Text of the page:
Ilona taught them basic techniques of farming and planting the cassava for bumper harvest such as spaces to give whiling planting, how to sow the stems and maintain it till maturity. He encouraged them to embrace business farming since every farm crop has value added bye products, whether in cassava, maize, rice or palm produce.

The theme was more centered on taking agriculture as a very serious business, the derivatives in cultivating Vitamin A fortified cassava and maize and other benefits thereof.

Not only were the farmers in the three local government local areas educated on the need and how to grow Vitamin A food crops, but the seeds were also handed out to them to begin to grow them from the present rainy season.

They were also taught how to process the Vitamin A cassava into different value added products such as using the cassava to make chips, Moi Moi, custard and even tea.

At the opening ceremony in Ishiagu Civic Centre in Ivo Local Government, Okorie told his people that Vitamin A deficiency can impair the body’s immunity to infectious diseases and cause eye damage that can lead to blindness and even death, adding that nearly one in three Nigerian children under five and one-quarter of all pregnant women in the country are vitamin A deficient.

He stated that most Nigerians do not get enough micronutrients such as vitamin A, zinc, and iron required to lead healthy productive lives from the foods that they eat, noting also that micronutrient deficiencies can lower IQ, cause stunting and blindness in children, lower resistance to disease in both children and adults, and increase risks for both mothers and infants during childbirth.

Okorie said “It is estimated that about one million of the three million child deaths that occur each year as a result of undernutrition are due to hidden hunger. Biofortified crops, which have been bred to have higher amounts of micronutrients, can help provide these needed vitamins and minerals. They can be effective in reducing hidden hunger as part of a strategy that includes dietary diversification, supplementation, and commercial fortification, among others”.

He stated that the way forward was to ensure that farmers do not suffer the usual glut that has continually resulted from resurgent production of cassava over the years, adding that all participants in the workshops shall also be uploaded unto the Harvestplus e-market platform, which will integrate the participants into an anchor programme of out growers to be supported by funding from single-digit interest rate funds from the Central bank of Nigeria (CBN), Bank of Agriculture (BoA) and related windows.

One of the participants, Mrs. Mary Okonkwo from Amagu-Ishiagu, Ivo Local Government Area said: “I learnt how to plant cassava and maize. I will do my next planting according the way we have been taught particularly on the method of planting the cassava stem for better growth. There is difference on how we used to plant the cassava and how we have been taught to plant it now. Before we used to plant more than four stems of cassava on one heap but we have been told to space the stems and reduce the number per heap for better yield.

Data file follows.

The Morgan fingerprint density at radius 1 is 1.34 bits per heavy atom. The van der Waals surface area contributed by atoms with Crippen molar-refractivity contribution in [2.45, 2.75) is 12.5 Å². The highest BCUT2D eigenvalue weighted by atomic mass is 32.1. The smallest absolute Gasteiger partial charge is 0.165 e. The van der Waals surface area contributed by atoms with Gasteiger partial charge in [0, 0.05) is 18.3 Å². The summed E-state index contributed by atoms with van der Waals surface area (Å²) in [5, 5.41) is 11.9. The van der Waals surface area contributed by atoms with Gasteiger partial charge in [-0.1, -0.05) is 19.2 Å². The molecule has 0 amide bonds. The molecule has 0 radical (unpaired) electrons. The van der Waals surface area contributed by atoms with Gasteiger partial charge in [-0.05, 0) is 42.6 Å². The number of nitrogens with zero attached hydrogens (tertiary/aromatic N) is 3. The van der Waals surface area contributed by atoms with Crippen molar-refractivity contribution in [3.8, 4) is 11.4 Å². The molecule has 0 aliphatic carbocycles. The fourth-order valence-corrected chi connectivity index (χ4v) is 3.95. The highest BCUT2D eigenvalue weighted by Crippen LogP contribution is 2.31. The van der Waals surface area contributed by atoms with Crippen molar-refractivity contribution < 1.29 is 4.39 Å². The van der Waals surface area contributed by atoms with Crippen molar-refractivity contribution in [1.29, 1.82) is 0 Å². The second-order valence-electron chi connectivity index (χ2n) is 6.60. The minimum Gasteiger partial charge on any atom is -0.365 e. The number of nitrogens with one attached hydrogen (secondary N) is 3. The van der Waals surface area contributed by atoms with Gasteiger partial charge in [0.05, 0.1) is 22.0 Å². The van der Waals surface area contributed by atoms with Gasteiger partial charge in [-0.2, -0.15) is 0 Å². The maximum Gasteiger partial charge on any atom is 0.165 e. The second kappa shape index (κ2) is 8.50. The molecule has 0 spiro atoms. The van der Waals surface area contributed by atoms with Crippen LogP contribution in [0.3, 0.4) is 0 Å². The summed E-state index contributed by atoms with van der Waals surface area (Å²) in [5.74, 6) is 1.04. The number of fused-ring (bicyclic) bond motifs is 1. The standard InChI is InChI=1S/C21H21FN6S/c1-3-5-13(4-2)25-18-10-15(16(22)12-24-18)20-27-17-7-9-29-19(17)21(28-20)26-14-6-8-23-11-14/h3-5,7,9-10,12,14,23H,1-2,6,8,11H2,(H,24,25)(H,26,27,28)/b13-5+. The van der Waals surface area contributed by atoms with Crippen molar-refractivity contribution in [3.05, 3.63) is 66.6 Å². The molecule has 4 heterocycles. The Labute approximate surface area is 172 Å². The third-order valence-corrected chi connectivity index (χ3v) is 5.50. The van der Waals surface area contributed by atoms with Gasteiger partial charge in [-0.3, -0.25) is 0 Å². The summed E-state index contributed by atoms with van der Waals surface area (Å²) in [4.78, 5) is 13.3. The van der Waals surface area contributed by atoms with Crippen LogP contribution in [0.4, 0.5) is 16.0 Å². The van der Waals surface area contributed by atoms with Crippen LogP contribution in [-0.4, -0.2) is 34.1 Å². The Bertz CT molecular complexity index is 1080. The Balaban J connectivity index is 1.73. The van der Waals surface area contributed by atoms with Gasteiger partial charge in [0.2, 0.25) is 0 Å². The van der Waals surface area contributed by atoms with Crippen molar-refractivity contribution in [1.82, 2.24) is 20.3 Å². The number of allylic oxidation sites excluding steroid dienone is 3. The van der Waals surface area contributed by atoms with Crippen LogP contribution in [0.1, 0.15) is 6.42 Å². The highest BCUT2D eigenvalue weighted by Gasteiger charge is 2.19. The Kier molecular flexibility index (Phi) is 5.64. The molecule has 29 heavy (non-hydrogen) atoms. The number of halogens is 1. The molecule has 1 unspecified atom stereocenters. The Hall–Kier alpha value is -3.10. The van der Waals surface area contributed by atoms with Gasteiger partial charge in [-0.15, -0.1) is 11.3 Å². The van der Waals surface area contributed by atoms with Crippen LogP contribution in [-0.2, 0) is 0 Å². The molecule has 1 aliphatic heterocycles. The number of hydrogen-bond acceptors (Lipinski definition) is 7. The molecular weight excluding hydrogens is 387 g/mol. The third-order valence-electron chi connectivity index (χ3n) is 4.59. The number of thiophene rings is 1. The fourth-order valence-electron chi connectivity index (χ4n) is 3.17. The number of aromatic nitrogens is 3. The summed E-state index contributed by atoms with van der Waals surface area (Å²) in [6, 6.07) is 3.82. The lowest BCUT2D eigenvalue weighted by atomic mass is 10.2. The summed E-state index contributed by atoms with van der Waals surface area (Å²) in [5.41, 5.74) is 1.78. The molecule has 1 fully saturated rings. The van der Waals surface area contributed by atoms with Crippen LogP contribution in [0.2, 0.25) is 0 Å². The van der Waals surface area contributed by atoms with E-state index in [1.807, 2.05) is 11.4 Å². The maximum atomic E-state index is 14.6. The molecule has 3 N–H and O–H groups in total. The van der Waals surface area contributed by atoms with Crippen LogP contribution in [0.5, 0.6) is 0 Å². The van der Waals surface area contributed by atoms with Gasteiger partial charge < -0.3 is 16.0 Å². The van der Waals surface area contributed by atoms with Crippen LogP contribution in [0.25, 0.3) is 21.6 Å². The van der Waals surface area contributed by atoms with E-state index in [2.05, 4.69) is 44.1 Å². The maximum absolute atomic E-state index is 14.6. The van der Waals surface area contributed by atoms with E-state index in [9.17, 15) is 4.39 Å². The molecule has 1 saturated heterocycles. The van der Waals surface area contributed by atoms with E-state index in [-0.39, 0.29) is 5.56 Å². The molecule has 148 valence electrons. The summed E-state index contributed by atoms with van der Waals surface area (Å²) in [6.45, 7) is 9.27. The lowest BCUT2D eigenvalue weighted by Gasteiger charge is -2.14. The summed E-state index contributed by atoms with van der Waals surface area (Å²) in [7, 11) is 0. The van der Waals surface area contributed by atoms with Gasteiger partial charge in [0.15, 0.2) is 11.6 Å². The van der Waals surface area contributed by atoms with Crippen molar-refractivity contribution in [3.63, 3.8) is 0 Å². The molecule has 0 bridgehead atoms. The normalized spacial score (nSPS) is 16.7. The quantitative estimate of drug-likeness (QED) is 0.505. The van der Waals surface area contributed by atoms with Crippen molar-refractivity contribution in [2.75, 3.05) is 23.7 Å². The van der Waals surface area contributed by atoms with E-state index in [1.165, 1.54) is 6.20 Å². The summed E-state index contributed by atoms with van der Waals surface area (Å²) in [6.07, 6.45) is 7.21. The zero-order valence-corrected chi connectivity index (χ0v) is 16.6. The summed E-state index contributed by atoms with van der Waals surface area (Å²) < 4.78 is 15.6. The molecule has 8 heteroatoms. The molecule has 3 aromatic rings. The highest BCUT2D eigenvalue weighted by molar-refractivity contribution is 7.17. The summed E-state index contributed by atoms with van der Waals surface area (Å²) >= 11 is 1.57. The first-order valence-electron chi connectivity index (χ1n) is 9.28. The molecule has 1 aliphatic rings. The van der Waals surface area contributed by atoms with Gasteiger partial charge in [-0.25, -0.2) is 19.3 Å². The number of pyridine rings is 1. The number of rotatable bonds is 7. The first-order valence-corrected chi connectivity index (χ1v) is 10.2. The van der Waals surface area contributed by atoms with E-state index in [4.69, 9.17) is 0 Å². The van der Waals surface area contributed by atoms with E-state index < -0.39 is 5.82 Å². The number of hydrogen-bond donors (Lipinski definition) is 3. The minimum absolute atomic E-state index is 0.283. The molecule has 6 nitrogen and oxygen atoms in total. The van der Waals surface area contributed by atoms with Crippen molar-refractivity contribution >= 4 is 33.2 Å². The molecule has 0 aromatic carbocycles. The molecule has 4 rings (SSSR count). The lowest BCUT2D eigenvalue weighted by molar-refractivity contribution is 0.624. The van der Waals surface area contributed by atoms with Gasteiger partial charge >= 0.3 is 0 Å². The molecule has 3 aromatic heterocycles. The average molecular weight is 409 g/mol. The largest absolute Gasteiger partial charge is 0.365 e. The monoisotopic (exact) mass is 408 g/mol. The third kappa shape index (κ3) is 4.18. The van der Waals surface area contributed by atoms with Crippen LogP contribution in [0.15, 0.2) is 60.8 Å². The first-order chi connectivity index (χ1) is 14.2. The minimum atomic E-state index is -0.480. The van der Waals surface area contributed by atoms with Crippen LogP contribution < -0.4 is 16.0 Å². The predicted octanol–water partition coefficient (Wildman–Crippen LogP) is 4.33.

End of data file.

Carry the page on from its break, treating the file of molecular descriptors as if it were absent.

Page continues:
“Also we have been taught how to use the Vitamin A cassava to make flour, chips and all that, we are grateful. I thank Hon Linus Okorie because this is development and a new thing for us. This is something we didn’t known but he brought experts to teach us these modern techniques in farming and doing business with farm produce, we are happy and may God Almighty bless him.”

Another participant, Orji Anyim said: “I learnt many useful things like the process of transforming a farmer to a real farmer and to become rich than remaining every year young. I’ve learnt some aspects of business like the agro-based mechanism, how to transform the old farming practice to the new farming tactics that can give better living condition.

“We have good soil for the vitamin A cassava and maize but the land tenure system in Igbo land may affect greater production of the crops but we will manage to grow the crops. Hon Linus Okorie is making a landmark in transformation of agriculture in this constituency because there is no other person that went to the National Assembly that has introduced this kind of a thing. He is pacesetter in this direction.”

Chairman of All Aarmers Association in Ebonyi State, Elder Livinus Oko, at the closing ceremony in Otika Town Hall at Onicha-Igboeze said: “This is what we have telling our brethren, that farming will make one independent, financially and otherwise.” He described the exercise as a very fruitful one and appreciated Okorie’s gesture at the enlightenment and empowerment of farmers in the constituency.

Other participants at the occasion said that they have found a true leader in the lawmaker for his consistent empowerment of the people. One of the farmers recalled that it was not up to three months when Okorie empowered thousands of his constituents with various skills acquisition items.

They also noted that over 70 graduates from the constituency have gotten employment courtesy of the lawmaker, advocating that if the vision of integrating the fortified cassava stems in the area came to fruition, it would be named after the lawmaker.